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PLoS One. 2018 Feb 28;13(2):e0190569. doi: 10.1371/journal.pone.0190569. eCollection 2018.

Reversals and limitations on high-intensity, life-sustaining treatments.

Author information

Stanford University School of Medicine, Stanford, California, United States of America.
Center for Outcomes Research & Evaluation, Yale Medicine, New Haven, CT, United States of America.
Stanford Quantitative Sciences Unit, Stanford, California, United States of America.
Stanford Center for Clinical Informatics, Stanford, California, United States of America.
Department of Bioengineering, Stanford University School of Medicine, Stanford, California, United States of America.
VA Palo Alto Health Care System, Palo Alto, California, United States of America.
Department of Medicine, Stanford University School of Medicine, Stanford, California, United States of America.
Center for Biomedical Informatics Research and Division of Hospital Medicine, Department of Medicine, Stanford University School of Medicine, Stanford, CA, United States of America.



Critically ill patients often receive high-intensity life sustaining treatments (LST) in the intensive care unit (ICU), although they can be ineffective and eventually undesired. Determining the risk factors associated with reversals in LST goals can improve patient and provider appreciation for the natural history and epidemiology of critical care and inform decision making around the (continued) use of LSTs.


This is a single institution retrospective cohort study of patients receiving life sustaining treatment in an academic tertiary hospital from 2009 to 2013. Deidentified patient electronic medical record data was collected via the clinical data warehouse to study the outcomes of treatment limiting Comfort Care and do-not-resuscitate (DNR) orders. Extended multivariable Cox regression models were used to estimate the association of patient and clinical factors with subsequent treatment limiting orders.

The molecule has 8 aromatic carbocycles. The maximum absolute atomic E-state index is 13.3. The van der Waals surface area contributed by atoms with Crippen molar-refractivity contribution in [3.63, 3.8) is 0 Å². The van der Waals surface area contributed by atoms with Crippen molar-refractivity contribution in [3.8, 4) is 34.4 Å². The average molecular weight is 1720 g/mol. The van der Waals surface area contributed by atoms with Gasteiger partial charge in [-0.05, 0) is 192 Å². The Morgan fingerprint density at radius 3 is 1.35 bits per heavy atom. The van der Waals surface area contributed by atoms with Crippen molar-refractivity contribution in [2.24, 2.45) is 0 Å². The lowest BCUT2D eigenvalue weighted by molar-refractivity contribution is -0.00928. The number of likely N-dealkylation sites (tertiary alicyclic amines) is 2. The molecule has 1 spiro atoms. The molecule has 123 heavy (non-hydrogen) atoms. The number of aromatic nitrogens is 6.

10,157 patients received life-sustaining treatment while initially Full Code (allowing all resuscitative measures). Of these, 770 (8.0%) transitioned to Comfort Care (with discontinuation of any life-sustaining treatments) while 1,669 (16%) patients received new DNR orders that reflect preferences to limit further life-sustaining treatment options. Patients who were older (Hazard Ratio(HR) 1.37 [95% CI 1.28-1.47] per decade), with cerebrovascular disease (HR 2.18 [95% CI 1.69-2.81]), treated by the Medical ICU (HR 1.92 [95% CI 1.49-2.49]) and Hematology-Oncology (HR 1.87 [95% CI 1.27-2.74]) services, receiving vasoactive infusions (HR 1.76 [95% CI 1.28, 2.43]) or continuous renal replacement (HR 1.83 [95% CI 1.34, 2.48]) were more likely to transition to Comfort Care. Any new DNR orders were more likely for patients who were older (HR 1.43 [95% CI 1.38-1.48] per decade), female (HR 1.30 [95% CI 1.17-1.44]), with cerebrovascular disease (HR 1.45 [95% CI 1.25-1.67]) or metastatic solid cancers (HR 1.92 [95% CI 1.48-2.49]), or treated by Medical ICU (HR 1.63 [95% CI 1.42-1.86]), Hematology-Oncology (HR 1.63 [95% CI 1.33-1.98]) and Cardiac Care Unit-Heart Failure (HR 1.41 [95% CI 1.15-1.72]).


Decisions to reverse or limit treatment goals occurs after more than 1 in 13 trials of LST, and is associated with older female patients, receiving non-ventilator forms of LST, cerebrovascular disease, and treatment by certain medical specialty services.

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